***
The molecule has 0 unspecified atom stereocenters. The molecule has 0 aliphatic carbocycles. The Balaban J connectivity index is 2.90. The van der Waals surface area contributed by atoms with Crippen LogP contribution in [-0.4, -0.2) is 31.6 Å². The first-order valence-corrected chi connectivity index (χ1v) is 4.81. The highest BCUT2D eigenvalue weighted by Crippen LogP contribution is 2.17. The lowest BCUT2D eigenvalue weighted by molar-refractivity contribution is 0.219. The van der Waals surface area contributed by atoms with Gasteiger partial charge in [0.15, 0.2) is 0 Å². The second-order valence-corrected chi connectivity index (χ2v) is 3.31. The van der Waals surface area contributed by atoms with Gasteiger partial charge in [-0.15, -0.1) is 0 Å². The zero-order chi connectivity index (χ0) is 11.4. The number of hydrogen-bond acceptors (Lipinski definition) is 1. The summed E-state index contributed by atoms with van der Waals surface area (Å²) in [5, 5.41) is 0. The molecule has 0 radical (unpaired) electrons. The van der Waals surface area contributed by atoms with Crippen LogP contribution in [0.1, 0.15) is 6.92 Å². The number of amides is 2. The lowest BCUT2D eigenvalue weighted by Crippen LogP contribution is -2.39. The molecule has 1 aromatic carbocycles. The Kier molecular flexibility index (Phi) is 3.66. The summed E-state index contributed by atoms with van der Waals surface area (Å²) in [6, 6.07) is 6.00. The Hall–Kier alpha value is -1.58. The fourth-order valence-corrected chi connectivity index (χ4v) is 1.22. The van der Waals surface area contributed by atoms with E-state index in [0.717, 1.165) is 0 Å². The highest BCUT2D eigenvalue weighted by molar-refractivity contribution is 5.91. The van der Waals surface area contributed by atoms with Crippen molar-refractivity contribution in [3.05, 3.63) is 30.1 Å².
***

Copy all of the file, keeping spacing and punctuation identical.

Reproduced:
The molecule has 0 unspecified atom stereocenters. The molecule has 0 aliphatic carbocycles. The Balaban J connectivity index is 2.90. The van der Waals surface area contributed by atoms with Crippen LogP contribution in [-0.4, -0.2) is 31.6 Å². The first-order valence-corrected chi connectivity index (χ1v) is 4.81. The highest BCUT2D eigenvalue weighted by Crippen LogP contribution is 2.17. The lowest BCUT2D eigenvalue weighted by molar-refractivity contribution is 0.219. The van der Waals surface area contributed by atoms with Gasteiger partial charge in [0.15, 0.2) is 0 Å². The second-order valence-corrected chi connectivity index (χ2v) is 3.31. The van der Waals surface area contributed by atoms with Gasteiger partial charge in [-0.15, -0.1) is 0 Å². The zero-order chi connectivity index (χ0) is 11.4. The number of hydrogen-bond acceptors (Lipinski definition) is 1. The summed E-state index contributed by atoms with van der Waals surface area (Å²) in [5, 5.41) is 0. The molecule has 0 radical (unpaired) electrons. The van der Waals surface area contributed by atoms with Crippen LogP contribution in [0.1, 0.15) is 6.92 Å². The number of amides is 2. The lowest BCUT2D eigenvalue weighted by Crippen LogP contribution is -2.39. The molecule has 1 aromatic carbocycles. The Kier molecular flexibility index (Phi) is 3.66. The summed E-state index contributed by atoms with van der Waals surface area (Å²) in [6, 6.07) is 6.00. The Hall–Kier alpha value is -1.58. The fourth-order valence-corrected chi connectivity index (χ4v) is 1.22. The van der Waals surface area contributed by atoms with E-state index in [0.717, 1.165) is 0 Å². The highest BCUT2D eigenvalue weighted by molar-refractivity contribution is 5.91. The van der Waals surface area contributed by atoms with Crippen molar-refractivity contribution in [3.05, 3.63) is 30.1 Å².